Will the Prime Minister give his word that no moneys from the technology partnerships program found their way to the Liberal Party of Canada?

Technology Partnerships Canada June 21st, 2005

Mr. Speaker, the Minister of Industry has publicly admitted that money from the Technology Partnerships Canada program ended up in the wrong hands. Yet despite assurances that he will get to the bottom of it, the minister is delaying the release of his findings until September.

Canadians cannot handle another cover-up. If the Minister of Industry is really serious about getting to the bottom of this, will he ask the Auditor General to conduct a full audit so that Canadians can be assured of the truth?

An Act to Authorize the Minister of Finance to make Certain Payments June 16th, 2005

Mr. Speaker, that is true, they did indeed spend it as they wanted to, but the other interesting thing is that they did not even spend it in terms of the intent of the program itself.

The intent of the program was to promote federalism in Canada but what they really did was take about half of it for that program and it actually was spent in advancing the cause of federalism and the other roughly half of it went to their friends. That was not just having the freedom to do something but that was actually fraudulently using money in a way that it was never intended.

An Act to Authorize the Minister of Finance to make Certain Payments June 16th, 2005

Mr. Speaker, that question gives me the opportunity to use another word. It seems to me that not only is this a question of integrity, it is a question of gullibility.

Is it really possible that the NDP members, after the history they have seen of the Liberal Party, would believe that this kind of thing could actually happen? I think that is really what is happening here.

In a sense I would wish that their gullibility is not necessarily rewarded, but maybe it will be and they will get nothing.

An Act to Authorize the Minister of Finance to make Certain Payments June 16th, 2005

Mr. Speaker, I love that question. That is absolutely fantastic. This word “may” is great. Coming from the hon. parliamentary secretary that is doubly great.

I thank the hon. member very much for his very kind and complimentary remarks. However, I really cannot help but build on the word “may”.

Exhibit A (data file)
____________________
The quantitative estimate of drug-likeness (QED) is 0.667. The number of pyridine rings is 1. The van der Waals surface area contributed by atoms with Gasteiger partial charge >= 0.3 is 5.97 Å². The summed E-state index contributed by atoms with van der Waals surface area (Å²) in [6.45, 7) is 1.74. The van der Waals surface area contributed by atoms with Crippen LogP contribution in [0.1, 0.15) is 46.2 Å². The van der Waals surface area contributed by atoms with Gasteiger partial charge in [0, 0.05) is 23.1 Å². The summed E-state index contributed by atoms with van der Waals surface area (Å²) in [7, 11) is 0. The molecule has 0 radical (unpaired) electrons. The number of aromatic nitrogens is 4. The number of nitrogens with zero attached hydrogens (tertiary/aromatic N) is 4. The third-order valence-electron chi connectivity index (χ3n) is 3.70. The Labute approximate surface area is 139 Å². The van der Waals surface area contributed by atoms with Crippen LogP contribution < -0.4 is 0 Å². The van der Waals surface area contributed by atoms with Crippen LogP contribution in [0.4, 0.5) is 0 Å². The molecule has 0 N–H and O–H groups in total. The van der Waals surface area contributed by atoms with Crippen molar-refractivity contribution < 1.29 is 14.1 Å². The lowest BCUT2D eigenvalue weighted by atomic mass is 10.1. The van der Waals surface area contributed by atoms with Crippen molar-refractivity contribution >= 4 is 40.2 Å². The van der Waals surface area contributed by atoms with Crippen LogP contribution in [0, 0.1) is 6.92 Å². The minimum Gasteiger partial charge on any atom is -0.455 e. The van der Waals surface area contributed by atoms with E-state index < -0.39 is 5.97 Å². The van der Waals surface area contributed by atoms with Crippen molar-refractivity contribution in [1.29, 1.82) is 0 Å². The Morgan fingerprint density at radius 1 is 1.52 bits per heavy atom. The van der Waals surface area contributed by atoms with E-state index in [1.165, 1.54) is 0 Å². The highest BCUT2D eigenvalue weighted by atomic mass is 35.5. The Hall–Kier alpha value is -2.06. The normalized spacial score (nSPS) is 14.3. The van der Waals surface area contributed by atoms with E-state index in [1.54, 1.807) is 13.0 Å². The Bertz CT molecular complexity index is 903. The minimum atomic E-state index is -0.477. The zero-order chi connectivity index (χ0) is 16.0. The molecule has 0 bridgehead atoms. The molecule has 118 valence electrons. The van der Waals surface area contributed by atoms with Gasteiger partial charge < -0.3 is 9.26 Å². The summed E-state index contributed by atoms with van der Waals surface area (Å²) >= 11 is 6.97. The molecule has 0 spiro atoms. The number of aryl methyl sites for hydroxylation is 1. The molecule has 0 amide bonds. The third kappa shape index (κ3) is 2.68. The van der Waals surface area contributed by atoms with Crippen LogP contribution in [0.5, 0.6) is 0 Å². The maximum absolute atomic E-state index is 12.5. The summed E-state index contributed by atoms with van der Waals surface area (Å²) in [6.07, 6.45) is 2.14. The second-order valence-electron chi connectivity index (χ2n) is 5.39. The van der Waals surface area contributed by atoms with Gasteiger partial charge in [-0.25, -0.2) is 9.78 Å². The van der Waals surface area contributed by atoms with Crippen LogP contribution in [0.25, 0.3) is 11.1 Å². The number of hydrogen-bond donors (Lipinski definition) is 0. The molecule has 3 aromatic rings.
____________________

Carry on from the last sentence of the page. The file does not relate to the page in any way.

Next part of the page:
The finance minister may spend money either under Bill C-43 or Bill C-48 or both. Does this then mean that this budget may happen or it may not? Is this another one of those promises that will never be realized? Is that really what this is all about. We have a Liberal government that may do what it says it will do? That is an insult of extreme proportions. Talk about a vacuous statement, “May do something, but we probably won't”.

An Act to Authorize the Minister of Finance to make Certain Payments June 16th, 2005

We have a $4 billion budget on one page. Let us compare that with Bill C-43, which is 110 pages. There obviously has to be some major difference between the legislations.

I agree that Bill C-43 probably represents something just under $200 billion. Bill C-48 represents $4.5 billion. Bill C-43 goes into all kinds of details, saying what will happen, where it will happen, how it will happen, who will be responsible for the spending, what the objectives are and how it will be accounted for. We can measure the purposes that have been set, how that money will be spent and then determine whether the results have been achieved. If we compare that with Bill C-48, there is absolutely nothing even close to that in the bill.

Let me read a couple of the sections. It is amazing. The Minister of Finance has the authority, according to Bill C-48, in conjunction with the governor in council, to “develop and implement programs and projects”. It does not say what programs, it does not say what plans and it does not say anything about the projects.

Second, he can “enter into an agreement with the government of a province, a municipality or any other organization or any person”. He does not have to; he may.

Third, he may “make a grant or contribution or any other payment”. Subsection (e) says he can “incorporate a corporation any shares or memberships of which, on incorporation, would be held by, on behalf of or in trust for the Crown”. That means that the Minister of Finance can set up corporations, the Government of Canada will own them and there is absolutely no recourse. He just buys a company.

However, it goes beyond that. The Minister of Finance can “acquire shares or memberships of a corporation that, on acquisition, would be held by, on behalf of or in trust for the Crown”. That means under this bill the minister can now buy a corporation which at the moment is privately owned or owned by an organization and transfer that ownership from an individual to the Government of Canada. He is authorized to do that. He is also authorized to make expenditures for affordable housing, foreign aid and training programs.